New Guy Needs Help:What am I doing wrong?

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jhernandez8205

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There is probably a very easy answer, but if were a snake right in front of me, I'd be dead. I am doing radio checks and picked a random frequency 446.187. When I key up my ICOM T70A and send out a voice radio check transmission, the transmission is clearly heard on both my Yaesu HTs. (VX6 and FTD2). But....I can't get a transmission to go out from either of my Yaesu to the ICOM. I've tried radio checks on known repeaters in my area but I get no response to my radio check requests. I assume they cant hear me. It has to be me and some setting that I just cant figure out. Any help would be appreciated.
 

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zz0468

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The display on the Yaesu looks like it's set to a minus offset, which would mean it's NOT transmitting on the frequency you have set on the display. So, a couple of things are in order...

RTM... read the manual for the radios, and understand what the display is telling you, and how to operate the various features. These radios are actually pretty sophisticated, and unless you have things set up right, you won't be able to talk through a repeater and, as you have seen, you won't be able to talk to yourself.

Some homework:

Learn about repeater input and output frequencies, and which is which.
Learn about PL tones.
Learn how to set minus and plus offset frequencies, and when one or the other is appropriate.
Learn what offset your local repeaters use.

Don't transmit on random frequencies. It could be someone's repeater input that's hearing you just fine, and you would have no idea what you're interfering with, so familiarize yourself with the local bandplan.

Hope that helps. The specifics in your situation are unknown, so we can't tell you what frequency to plug in, what offset, PL, etc. You need to figure that out on your own, once you learn the stuff I mentioned above. Good luck!
 

Sconnick

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Welcome!

zz0468 is right on all accounts.

Yaesu is definitely showing a "minus" offset, which is why you're not hearing it simplex on the other HT.

There's a ton of great information available here at RR - that covers just about everything that isn't in the manual. Spend some time perusing.
 

N5TWB

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Another vote for the advice from zz0468 with one small add/clue. When you key the Yaesu, you should see the displayed frequency shift to the actual transmit frequency. This is further confirmation that you have the shift engaged rather than using the displayed frequency as a simplex operation.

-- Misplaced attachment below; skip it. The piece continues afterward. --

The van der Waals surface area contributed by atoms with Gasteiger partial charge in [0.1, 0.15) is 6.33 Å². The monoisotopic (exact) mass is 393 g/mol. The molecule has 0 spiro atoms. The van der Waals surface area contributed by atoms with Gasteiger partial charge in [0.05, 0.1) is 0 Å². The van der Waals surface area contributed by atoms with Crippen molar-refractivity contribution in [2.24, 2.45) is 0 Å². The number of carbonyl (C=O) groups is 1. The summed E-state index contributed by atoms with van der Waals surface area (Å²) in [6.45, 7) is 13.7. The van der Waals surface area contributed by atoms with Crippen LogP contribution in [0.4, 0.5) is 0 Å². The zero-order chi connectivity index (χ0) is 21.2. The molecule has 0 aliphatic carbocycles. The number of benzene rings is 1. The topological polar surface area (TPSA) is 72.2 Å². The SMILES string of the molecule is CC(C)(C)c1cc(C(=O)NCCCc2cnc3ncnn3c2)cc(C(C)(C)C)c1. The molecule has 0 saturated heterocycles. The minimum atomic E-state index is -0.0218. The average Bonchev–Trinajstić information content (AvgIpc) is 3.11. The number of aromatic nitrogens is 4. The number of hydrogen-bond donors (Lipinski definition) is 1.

kc4jgc

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Ditto to what everyone above has said plus one more item: The displayed freq on both units is 446.1875.

Not knowing where you're located, 12.5khz steps are generally not used for FM; I've seen 12.5khz steps used for digital repeaters.

446 MHz segment is generally simplex so in this instance you should have been OK; trusting you were transmitting lowest power possible (either 1w or 500mw) while you were testing.

73,
 

robertmac

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As others have said the - ve offset is on. You have to remember with Yaesu radios, in the UHF section the Auto repeater offsets often are a problem. That is, there really is no simplex setting for 440 to 449. One has to manually set the offset to OFF.
 

1hardyanimal

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I am a new guy myself and let me tell you what makes me feel like a million bucks when it comes to programing a radio (by new I mean literally just got my call sign last week)… Buy the programing cable, usually can be purchased with the driver software for anywhere from a few to maybe $20 bux? And then get on Chirp. What I do is copy and paste the frequencies from one radio to another and I can have a radio programed with 127 channels in about 3 minutes flat if even that. This completely alleviates all worries about offsets, tones etc.
 

robertmac

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And there is always a manual so RTFM as it will cover most of the problems experienced on these sites.
 
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